The government-backed PMI, released by the Beijing-based logistics federation and the National Bureau of Statistics, gives an indication of manufacturing activity by surveying more than 820 companies in 20 industries, including energy, metallurgy, textiles, automobiles and electronics.

Friday, December 31, 2010

The Year Ahead, and Times Gone By

I was going to do a somewhat witty cynical prediction list for 2011, with some serious thoughts thrown in but most everyone has rolled out their 2011 predictions so why be like everyone else?  Instead, as a very big year approaches (and a chapter closes) I thought I'd steal a page from a few guys who have written some excellent commentary of late.  If you are not reading James Altucher's blog - The Altucher Confidential - he does a great job of personalizing his life experiences into financial lessons, or even life lessons.  It is some compelling reading and he brings a lens to his life everyday - something I'd find difficult being a much more private person.  Josh Brown over at The Reformed Broker who normally writes in a style similar to mine, went much more introspective in a post yesterday, discussing how 2010 has been a turnaround period in his life on so many levels.  We are 'twitter friends' and do quite a bit of online chatting back and forth, so I was surprised to see what a tumultuous year he had.... but his current path is upward in a big way.  So like Josh, I'd thought I'd take a break from the norm and talk about some of the journey, as it helps to personalize people in a world awash in commentary.


It all started in 197..... wait, I won't go that far back.

I was always fascinated by the market

I don't know when I first started getting into 'the market' but at least as far back as the teenage years it held an interest for me.  Being an analytical type, as a teenager every September I'd look forward to Kiplinger's mutual fund review where they had these massive tables of mutual fund results.  I am pretty sure I was using Lotus 1-2-3, because this was before MS-Excel hit its stride - but I'd look over those charts - find all these best 3 year, 5 year performers - type in all their data into a spreadsheet, sort 'em, analyze 'em, sort 'em again, print them, study them - oh it was fun.  Thankfully the Facebook was not around.  This was before the days of the internets (sic), so magazines like Kiplinger's and Money, and those huge bulky Morningstar "books" at the library was all you really had to research.  So once I had the 'best funds' I could not wait to get to the library to leaf through the Morningstar profiles to see what stocks they held, the fund history, and such.  And no, I did not wonder why I was the only kid at the library vying with tiny men with white hair for those Morningstar books behind the reference desk - but I am sure the librarian did.  So while we did not have the internets, we did have computers - probably the early versions of PCs since I don't think the Commodore 64 could handle spreadsheets - but my memory is fuzzy.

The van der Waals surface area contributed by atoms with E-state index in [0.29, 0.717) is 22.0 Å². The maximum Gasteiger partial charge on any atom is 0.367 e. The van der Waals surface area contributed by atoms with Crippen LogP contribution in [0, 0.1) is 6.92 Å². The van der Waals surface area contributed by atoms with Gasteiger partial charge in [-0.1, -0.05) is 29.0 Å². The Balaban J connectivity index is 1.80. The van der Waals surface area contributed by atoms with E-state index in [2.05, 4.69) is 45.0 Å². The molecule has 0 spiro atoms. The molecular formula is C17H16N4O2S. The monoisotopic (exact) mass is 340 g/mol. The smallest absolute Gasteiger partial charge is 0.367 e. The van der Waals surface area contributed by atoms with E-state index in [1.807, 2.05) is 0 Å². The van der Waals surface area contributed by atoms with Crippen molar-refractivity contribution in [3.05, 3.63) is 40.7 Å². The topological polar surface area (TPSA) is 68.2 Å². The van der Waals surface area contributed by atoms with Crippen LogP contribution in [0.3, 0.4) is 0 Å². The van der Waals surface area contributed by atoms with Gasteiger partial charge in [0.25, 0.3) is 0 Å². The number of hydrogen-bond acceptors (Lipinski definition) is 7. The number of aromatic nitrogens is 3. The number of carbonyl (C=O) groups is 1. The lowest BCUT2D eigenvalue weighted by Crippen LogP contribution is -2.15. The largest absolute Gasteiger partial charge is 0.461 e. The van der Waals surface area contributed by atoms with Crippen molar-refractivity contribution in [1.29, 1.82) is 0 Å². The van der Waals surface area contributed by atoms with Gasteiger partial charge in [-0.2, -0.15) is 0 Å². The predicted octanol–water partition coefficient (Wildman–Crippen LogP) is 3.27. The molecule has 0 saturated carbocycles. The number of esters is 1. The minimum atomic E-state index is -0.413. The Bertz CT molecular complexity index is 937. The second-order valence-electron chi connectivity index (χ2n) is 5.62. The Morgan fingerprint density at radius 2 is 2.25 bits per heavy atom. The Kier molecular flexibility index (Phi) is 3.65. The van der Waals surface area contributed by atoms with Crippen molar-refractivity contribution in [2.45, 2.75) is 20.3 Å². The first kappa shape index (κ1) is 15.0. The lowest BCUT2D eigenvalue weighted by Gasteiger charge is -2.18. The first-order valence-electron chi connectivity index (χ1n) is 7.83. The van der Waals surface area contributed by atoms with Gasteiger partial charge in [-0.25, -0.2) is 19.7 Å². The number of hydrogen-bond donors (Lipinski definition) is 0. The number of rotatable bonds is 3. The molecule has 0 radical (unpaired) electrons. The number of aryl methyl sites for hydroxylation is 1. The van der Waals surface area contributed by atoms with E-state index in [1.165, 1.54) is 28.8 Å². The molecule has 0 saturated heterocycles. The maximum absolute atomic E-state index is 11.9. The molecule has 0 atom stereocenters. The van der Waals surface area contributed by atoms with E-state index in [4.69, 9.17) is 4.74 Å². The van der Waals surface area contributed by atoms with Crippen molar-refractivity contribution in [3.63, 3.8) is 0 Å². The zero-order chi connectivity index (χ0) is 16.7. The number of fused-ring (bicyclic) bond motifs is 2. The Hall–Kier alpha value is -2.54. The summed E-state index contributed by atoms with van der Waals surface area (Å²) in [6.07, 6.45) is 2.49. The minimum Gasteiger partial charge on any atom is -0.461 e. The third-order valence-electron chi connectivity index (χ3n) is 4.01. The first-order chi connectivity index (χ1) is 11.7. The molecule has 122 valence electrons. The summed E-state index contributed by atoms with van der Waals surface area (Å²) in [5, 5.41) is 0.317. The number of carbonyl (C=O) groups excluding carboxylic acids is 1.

The college years

Eventually I graduated and headed off to Ann Arbor for college where other matters became more pressing - such as a somewhat real life.  I still read the magazines in my free time, but academic and social activities were more the focus, so the investing life was dialed back but never far from mind.  I was one of the first people to get email (had to go to 4 buildings to get it accomplished) but the internet was new and fresh and a huge time sucker for someone like me who is a data whore hog. I am sometimes asked why I did not go into a career in "investing" out of college since it was a passion ... probably much of that was comfort level.  I had no idea where to begin and Michigan is not exactly a hotbed for the investment world ala a NYC, Chicago or Boston.  Being simple minded (what do most 18 year olds know about their future?) I initially picked a career path by process of elimination and what was a clear path.  For example, if you are going to be a doctor you go the pre-med path.... if you are going to be a lawyer you go the pre-law path... if you are going to be an accountant you go to the business school.